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De-ICE hacking challenge: Part 3

August 1, 2011

This is a walkthrough on how I completed level 2 of the De-ICE penetration testing Live CDs. I had completed level 1 a week before and talked about my experiences in a two part post (part 1 and part 2). If you're interested in learning some hacking in a safe environment, I recommend checking out HackingDojo and downloading the De-ICE Live CDs.

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De-ICE hacking challenge: Part 2

July 20, 2011

In my previous post I talked about how I completed part 1 of the De-ICE hacking challenge. If you're not sure what De-ICE is, I recommend reading my last post and checking out HackingDojo, home of the De-ICE penetration testing Live CDs.

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De-ICE hacking challenge: Part 1

July 19, 2011

Over the weekend I decided to take the De-ICE Live CD Level 1 challenge. De-ICE provides a safe environment where you can practice your penetration testing skills. If you've never done a penetration test before, or are looking for practice, these Live CDs are a good place to start.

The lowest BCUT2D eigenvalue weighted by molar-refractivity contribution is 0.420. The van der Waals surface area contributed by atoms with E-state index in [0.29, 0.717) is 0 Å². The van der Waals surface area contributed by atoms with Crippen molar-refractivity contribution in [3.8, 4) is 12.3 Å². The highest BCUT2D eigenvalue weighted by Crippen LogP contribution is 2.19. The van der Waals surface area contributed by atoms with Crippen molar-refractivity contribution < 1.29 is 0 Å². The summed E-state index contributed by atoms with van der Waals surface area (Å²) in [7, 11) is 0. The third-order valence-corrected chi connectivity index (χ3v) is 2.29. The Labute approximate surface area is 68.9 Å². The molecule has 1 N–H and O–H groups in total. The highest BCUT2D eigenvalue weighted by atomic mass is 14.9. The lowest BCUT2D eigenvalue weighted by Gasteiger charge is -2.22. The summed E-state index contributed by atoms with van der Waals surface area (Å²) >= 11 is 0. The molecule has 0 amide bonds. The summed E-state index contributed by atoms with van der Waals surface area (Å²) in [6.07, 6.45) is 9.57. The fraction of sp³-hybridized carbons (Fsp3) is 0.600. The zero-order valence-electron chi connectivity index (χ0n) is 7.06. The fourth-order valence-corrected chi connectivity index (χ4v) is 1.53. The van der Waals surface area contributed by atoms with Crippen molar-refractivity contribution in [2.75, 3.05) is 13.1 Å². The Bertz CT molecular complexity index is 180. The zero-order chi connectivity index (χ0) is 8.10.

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Creating a user name list for brute force attacks

July 17, 2011

If you need to do a brute force attack against a particular service, you'll need a couple of things. A good wordlist containing possible passwords, and a list of user names to try. It's easy to get a password list on the Internet, but user lists often have to be customized for the target. You'll need to do some research to find email addresses and employee names. Once you do have a list of names however, you'll need to guess what the format of the login ID is for that user. John Doe could be johndoe, or john.doe, or jdoe, and so on.

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Setting up a malicious wireless access point

July 15, 2011

It can be tempting to hop onto an open wireless network when you just need to check your email, or you want to send off a tweet. Stop for a moment though, because an open wireless network might not be as safe as you think. With the right tools, an attacker can turn his laptop into an open wireless access point that captures your online activity.